5. Emergency Response was initiated within 36 hours to provide assistance to IDPs at Bannu, KP.
          6. Drought in Tharparkar in March 2014: 
          7. Emergency Response was initiated within 5 hours and Relief package was provided to 6,000 families in 2 months.

            1. Earthquake in AwaranBalochistan in October 2013: Emergency response was initiated within 8 hours & comprehensive relief package was provided in hard conditions and conflicted areas within two months to 10,000 families.
            2. Rain Emergency 2012 in Northern Sindh, South Punjab &Balochistan: Emergency response was initiated within 6 hours. Distribution of emergency relief package was provided to 27000 families within 2 months
            3. Rain Emergency 2011 in Southern Districts of Sindh:

            Emergency response was initiated within 8 hours in 8 districts. 29000 families were reached within 2 moths

            1. Flood Emergency 2010:

            Emergency response was initiated within 4 hours in northern Sindh & 36,000 families were reached within 1 month.

            1. Kashmir Earthquake 2005

            Emergency response was initiated within 24  hours at Batgram more than 1000 patients / clients were treated.

            1. Badin Cyclone 2002

            HANDS emergency response was initiated within 6 hours at Badin and more than 700 patients / clients were treated.

             ECCA Introduction:

            ECCA (environmental Camps for Conservation Awareness) was established in July 1987 as a nonprofit, non-political, non-government organization. ECCA is registered in Government of Nepal, District Administration Office, Jwagol, Kupondol-10, Lalitpur Kathmandu and affiliated with Social Welfare Council, Kathmandu.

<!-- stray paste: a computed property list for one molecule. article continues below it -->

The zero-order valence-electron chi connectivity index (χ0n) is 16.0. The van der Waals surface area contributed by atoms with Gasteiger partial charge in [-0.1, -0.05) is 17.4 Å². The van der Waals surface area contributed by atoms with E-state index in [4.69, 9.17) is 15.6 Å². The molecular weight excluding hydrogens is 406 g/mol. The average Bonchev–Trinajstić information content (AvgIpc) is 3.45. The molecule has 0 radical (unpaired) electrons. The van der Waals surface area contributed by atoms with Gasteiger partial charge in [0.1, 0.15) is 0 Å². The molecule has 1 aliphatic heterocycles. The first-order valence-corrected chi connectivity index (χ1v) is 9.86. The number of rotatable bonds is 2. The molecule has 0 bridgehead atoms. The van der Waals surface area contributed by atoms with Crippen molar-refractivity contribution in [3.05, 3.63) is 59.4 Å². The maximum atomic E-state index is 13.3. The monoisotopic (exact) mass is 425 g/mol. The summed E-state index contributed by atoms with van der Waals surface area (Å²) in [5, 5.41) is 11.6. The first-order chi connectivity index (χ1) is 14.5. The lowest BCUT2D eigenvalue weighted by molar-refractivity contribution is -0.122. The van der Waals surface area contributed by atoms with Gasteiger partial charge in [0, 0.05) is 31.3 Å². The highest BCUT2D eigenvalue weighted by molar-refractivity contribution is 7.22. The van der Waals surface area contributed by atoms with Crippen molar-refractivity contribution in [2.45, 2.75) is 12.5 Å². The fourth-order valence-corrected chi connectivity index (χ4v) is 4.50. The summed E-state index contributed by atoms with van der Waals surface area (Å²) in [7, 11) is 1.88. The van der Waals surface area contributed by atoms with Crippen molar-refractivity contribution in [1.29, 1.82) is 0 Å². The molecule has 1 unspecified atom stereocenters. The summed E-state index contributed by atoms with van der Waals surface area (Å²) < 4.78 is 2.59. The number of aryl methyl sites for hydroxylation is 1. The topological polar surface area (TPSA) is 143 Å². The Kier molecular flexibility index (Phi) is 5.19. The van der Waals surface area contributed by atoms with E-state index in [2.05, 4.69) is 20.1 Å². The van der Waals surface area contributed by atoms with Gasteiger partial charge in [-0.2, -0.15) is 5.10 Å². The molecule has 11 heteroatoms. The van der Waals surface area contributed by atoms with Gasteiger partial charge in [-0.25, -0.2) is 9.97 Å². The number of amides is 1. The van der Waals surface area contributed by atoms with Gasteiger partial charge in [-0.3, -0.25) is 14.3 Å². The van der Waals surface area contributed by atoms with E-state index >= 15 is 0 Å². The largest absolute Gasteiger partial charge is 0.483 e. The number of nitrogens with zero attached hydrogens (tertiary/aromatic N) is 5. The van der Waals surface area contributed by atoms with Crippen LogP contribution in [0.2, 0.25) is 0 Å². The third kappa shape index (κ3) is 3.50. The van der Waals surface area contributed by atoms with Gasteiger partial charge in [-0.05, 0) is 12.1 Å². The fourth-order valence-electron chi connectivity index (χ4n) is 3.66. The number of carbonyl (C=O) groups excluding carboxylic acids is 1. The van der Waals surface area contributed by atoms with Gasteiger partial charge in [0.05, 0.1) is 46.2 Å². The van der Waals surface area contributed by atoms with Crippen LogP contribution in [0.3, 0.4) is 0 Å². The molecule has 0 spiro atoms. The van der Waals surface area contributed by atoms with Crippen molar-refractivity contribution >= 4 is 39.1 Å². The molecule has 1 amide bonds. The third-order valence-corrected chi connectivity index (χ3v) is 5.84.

ECCA has been a leading organization in the sector of social mobilization and community development. It implements various programs so as to raise the quality of life through wise-use of available local resources and application of alternate and renewable technologies.

            HANDS Relief Intervention in Nepal:

            The process of situation analysis is continued with the relief activities. HANDS team with support and facilitation of local partner organization ECCA conducted a quick situation analysis. The process includes the information sharing by the ECCA team, field visits observation, information from the local government authorities and the local resident communities.

          8.  In phase-1, the areas covered were Khokana and Bangumati, which are peri-urban slums of Patan city in Lalitpur district, and the village development committee (VDC) Dalchoki,  rural area in district Lalitpur.
          9. Situation Analysis by HANDS
          10.  In phase-2,the situation analysis was conducted along with mobile medical camps in Chautara Municipality and Guarati ward-2 of Chautara, both are located in Sindhupalchowk district, and in VDC Malta located in district Lalitpur.


            A.1 Situation in Khokana and Bangumati, district Lalitpur:

            • 80% of the buildings and houses are demolished or badly damaged and fragile. In these areas, many families live in fragile and vulnerable homes with outer walls and/or foundations constructed from poor quality materials. Most of them now sitting in open places. Shelters are not provided to these affected families.